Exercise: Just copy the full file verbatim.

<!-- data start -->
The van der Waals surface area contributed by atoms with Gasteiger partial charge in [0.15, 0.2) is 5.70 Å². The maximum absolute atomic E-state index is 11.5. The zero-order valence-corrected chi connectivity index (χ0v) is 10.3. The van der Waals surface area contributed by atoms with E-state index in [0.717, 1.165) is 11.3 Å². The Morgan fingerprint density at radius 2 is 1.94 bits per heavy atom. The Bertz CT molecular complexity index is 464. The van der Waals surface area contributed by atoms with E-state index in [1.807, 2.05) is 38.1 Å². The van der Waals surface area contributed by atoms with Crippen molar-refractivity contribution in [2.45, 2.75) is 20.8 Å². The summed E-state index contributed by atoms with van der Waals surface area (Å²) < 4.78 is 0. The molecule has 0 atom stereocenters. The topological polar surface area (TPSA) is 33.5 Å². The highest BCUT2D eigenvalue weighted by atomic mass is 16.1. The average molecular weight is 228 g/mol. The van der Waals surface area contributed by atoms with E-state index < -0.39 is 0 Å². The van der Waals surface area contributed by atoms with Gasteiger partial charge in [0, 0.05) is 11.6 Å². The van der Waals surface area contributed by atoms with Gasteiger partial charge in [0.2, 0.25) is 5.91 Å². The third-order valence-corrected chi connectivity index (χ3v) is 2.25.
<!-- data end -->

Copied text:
The van der Waals surface area contributed by atoms with Gasteiger partial charge in [0.15, 0.2) is 5.70 Å². The maximum absolute atomic E-state index is 11.5. The zero-order valence-corrected chi connectivity index (χ0v) is 10.3. The van der Waals surface area contributed by atoms with E-state index in [0.717, 1.165) is 11.3 Å². The Morgan fingerprint density at radius 2 is 1.94 bits per heavy atom. The Bertz CT molecular complexity index is 464. The van der Waals surface area contributed by atoms with E-state index in [1.807, 2.05) is 38.1 Å². The van der Waals surface area contributed by atoms with Crippen molar-refractivity contribution in [2.45, 2.75) is 20.8 Å². The summed E-state index contributed by atoms with van der Waals surface area (Å²) < 4.78 is 0. The molecule has 0 atom stereocenters. The topological polar surface area (TPSA) is 33.5 Å². The highest BCUT2D eigenvalue weighted by atomic mass is 16.1. The average molecular weight is 228 g/mol. The van der Waals surface area contributed by atoms with E-state index < -0.39 is 0 Å². The van der Waals surface area contributed by atoms with Gasteiger partial charge in [0, 0.05) is 11.6 Å². The van der Waals surface area contributed by atoms with Gasteiger partial charge in [0.2, 0.25) is 5.91 Å². The third-order valence-corrected chi connectivity index (χ3v) is 2.25.